Reviews

What the Editors Are Reading

I’ve been reading and rereading Raymond Chandler’s novels for more than 30 years; also his Letters, the best epistolary volume by an “American” writer (Chandler was an Englishman who arrived in Los Angeles as a young man to work for an oil executive), with the sole exception of Flannery O’Connor’s The Habit of Being.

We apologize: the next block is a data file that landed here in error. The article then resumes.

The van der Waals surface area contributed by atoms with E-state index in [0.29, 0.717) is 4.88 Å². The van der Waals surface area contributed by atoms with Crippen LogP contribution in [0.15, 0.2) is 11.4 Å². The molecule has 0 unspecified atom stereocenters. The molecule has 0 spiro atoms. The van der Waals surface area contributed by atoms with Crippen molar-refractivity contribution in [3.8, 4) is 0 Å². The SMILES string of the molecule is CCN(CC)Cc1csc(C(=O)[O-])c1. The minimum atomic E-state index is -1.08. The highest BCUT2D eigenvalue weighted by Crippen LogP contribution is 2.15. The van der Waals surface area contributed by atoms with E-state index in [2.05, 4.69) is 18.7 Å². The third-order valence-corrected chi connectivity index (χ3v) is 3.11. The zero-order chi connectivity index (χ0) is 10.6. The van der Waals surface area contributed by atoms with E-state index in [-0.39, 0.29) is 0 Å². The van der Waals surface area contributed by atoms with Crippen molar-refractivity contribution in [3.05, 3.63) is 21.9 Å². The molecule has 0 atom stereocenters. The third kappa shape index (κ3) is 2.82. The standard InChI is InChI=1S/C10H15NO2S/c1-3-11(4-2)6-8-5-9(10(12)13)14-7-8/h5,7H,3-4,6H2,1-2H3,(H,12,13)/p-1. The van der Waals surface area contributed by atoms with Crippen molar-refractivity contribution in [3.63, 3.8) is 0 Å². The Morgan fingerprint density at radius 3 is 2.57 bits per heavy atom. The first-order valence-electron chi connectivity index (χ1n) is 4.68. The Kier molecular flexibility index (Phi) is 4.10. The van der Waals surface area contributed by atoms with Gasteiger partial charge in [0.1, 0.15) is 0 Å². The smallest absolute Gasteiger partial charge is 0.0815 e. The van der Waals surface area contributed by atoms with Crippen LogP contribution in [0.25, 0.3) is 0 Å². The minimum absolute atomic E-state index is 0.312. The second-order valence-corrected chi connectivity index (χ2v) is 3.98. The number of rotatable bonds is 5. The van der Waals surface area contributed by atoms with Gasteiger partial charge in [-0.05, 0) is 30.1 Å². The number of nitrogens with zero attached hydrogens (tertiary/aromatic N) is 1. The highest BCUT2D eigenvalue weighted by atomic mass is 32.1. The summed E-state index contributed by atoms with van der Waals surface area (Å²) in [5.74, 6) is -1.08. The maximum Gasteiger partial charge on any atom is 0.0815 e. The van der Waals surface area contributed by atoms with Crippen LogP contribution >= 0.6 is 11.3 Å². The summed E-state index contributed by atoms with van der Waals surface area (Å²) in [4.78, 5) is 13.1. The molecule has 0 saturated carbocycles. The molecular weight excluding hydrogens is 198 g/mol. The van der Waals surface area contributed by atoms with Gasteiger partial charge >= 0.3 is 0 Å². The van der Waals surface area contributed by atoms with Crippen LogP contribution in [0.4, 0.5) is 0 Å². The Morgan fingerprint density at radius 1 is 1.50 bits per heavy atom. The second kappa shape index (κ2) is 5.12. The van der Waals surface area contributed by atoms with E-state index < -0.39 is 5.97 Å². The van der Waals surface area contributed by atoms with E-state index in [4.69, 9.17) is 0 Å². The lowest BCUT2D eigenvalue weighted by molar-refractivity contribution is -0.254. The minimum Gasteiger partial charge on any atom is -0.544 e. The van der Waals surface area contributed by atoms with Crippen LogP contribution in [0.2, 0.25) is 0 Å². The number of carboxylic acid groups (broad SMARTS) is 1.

Chandler liked to say that the work of all really fine writers is endowed with a special magic.  His own writing—literary novels under the black flag of detective fiction set in L.A. in the 1920’s and 30’s—had magic and charm in spades: magic of mood, magic of place, and magic of character, particularly where his lowest and most unprepossessing characters were concerned.  No more evocative scene has ever been written than the opening pages of The Long Goodbye, where Philip Marlowe enters a bar at opening time and is served a gin gimlet on a cocktail pad by the barman who’s just wiped down the bar wood with a cloth.  Rereading Farewell, My Lovely, which I had always considered Chandler’s best book, I am charmed as usual, though I catch myself experiencing a certain reservation about Marlowe’s famous one-liners and wisecracks.  All of them are wonderful (none better than, “It was a blonde.  A blonde to make a bishop kick a hole in a stained glass window,” though many others...

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